- the border wall was not, the promised
- NAFTA rollback looks more likely to be a toothless renegotiation, Trump’s occasional talk about
- breaking up the big banks is clearly just talk,
- we haven’t torn up the Iran deal or
- ditched the Paris climate accords, and more.
.. populism needs a seat at the table of power in the West, and the people who voted for our president do deserve a tribune.
.. Trump is not that figure. As a populist he’s a paper tiger
.. too incompetent and self-absorbed to fight for them.
he’s not being dogged by leaks and accusations because
- he’s trying to turn the Republican Party into a “worker’s party” (he isn’t), or because
- he’s throwing the money-changers out of the republic’s temples (don’t make me laugh), or because
- he’s taking steps to reduce America’s role as policeman of the world (none are evident).
.. he’s at war with the institutions that surround him because he behaves consistently erratically and inappropriately and dangerously, and perhaps criminally as well.
.. there is no elite “counterrevolution” here for them to resist, because there is no Trump revolution in the first place.
Well, now the Trump team has its own dossier on Russian President Vladimir Putin. It’s better sourced, convincingly written, damning in its conclusions — and its author is scheduled to start working at the White House on Monday.
.. In this telling, Putin sees the United States as a malicious, incompetent and disrespectful power, an obstacle in his relentless effort to restore and expand the might of the Russian state.
.. list six identities that they think make up Putin’s “mental outlook, his worldview” —
- the Statist,
- the History Man,
- the Survivalist,
- the Outsider,
- the Free Marketeer and
- the Case Officer.
.. underlying everything in this book is a vision of Putin as manipulator — he is “a master at manipulating information, suppressing information, and creating pseudo-information” — and as extortionist, deploying blackmail against opponents, allies and (take note here, President Trump) foreign leaders. “As he can fully trust only himself,” Hill and Gaddy write, “Putin applies extortionary methods to everyone else — basically mutually assured incrimination to ensure loyalty.”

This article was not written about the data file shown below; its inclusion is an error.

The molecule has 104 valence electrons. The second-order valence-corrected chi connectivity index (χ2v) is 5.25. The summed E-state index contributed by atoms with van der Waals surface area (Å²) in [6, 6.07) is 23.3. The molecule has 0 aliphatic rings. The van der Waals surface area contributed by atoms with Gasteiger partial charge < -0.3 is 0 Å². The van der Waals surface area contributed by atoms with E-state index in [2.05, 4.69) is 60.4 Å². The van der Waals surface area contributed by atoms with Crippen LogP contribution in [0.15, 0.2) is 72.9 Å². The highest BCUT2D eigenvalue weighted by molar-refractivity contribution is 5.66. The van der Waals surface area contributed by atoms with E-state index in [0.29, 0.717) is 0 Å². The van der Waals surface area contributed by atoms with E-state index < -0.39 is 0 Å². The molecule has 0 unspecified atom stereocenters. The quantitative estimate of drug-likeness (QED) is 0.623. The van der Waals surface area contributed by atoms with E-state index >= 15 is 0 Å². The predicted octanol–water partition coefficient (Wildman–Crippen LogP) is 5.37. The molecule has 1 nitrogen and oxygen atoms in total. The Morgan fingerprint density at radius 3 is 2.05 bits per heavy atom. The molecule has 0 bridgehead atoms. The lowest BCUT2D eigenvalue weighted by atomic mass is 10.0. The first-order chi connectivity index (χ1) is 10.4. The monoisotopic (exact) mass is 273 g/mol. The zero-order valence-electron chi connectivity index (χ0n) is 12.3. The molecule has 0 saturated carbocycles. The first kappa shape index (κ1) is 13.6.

.. Putin regards Russia’s post-Soviet stumbles of the 1990s — beholden to the West, rudderless at home — as an unforgivable humiliation he must avenge.
.. “Putin pledged to rebuild the Russian state, protect Russia’s sovereignty, preserve domestic stability and unity, and ensure national security,”
.. The tools at his disposal include deft historical symbolism
.. Every survived calamity reaffirms the special status of Russia in history.
.. He relishes inappropriate humor (testicle-related jokes, in particular, are a Putin specialty) and likes to make a show of dressing down subordinates or oligarchs. “The public loves to see him admonishing figures they do not like in the same language that they would use if they had the opportunity,”
.. Putin is a Free Marketeer in sort of an “Art of the Deal” sense.
.. “Capitalism, in Putin’s understanding, is not production, management, and marketing. It is wheeling and dealing.
.. Here is the Case Officer. Because of his 15 years in the KGB, Putin is skilled in “studying the mind of the targets, finding their vulnerabilities, and figuring out how to use them.” This is how he has managed Russia’s oligarchs, the authors say, using their wealth — and their desire for more — against them.
.. Participants in the system are not bought off in the classic sense of that term. They are compromised; they are made vulnerable to threats. . . . Corrupt, even illegal, activity will be kept secret as long as the individual continues to play the game.”
.. It is not clear, though, that he has a good sense of the West, or of the United States in particular. This country is an abstraction for him; he knows few Americans, and those he knows, such as George W. Bush and Obama, he does not like.
.. He believes all local protesters are driven by “fringe minorities and professional oppositionists, or by foreign funding and intervention.”
.. Does he believe that or, like other leaders we know, is he simply deligitimizing legitimate protests?
.. “Putin has spent a great deal of time in his professional life bending the truth, manipulating facts, and playing with fictions,” they write. “He is also, we conclude, not always able to distinguish one from the other.”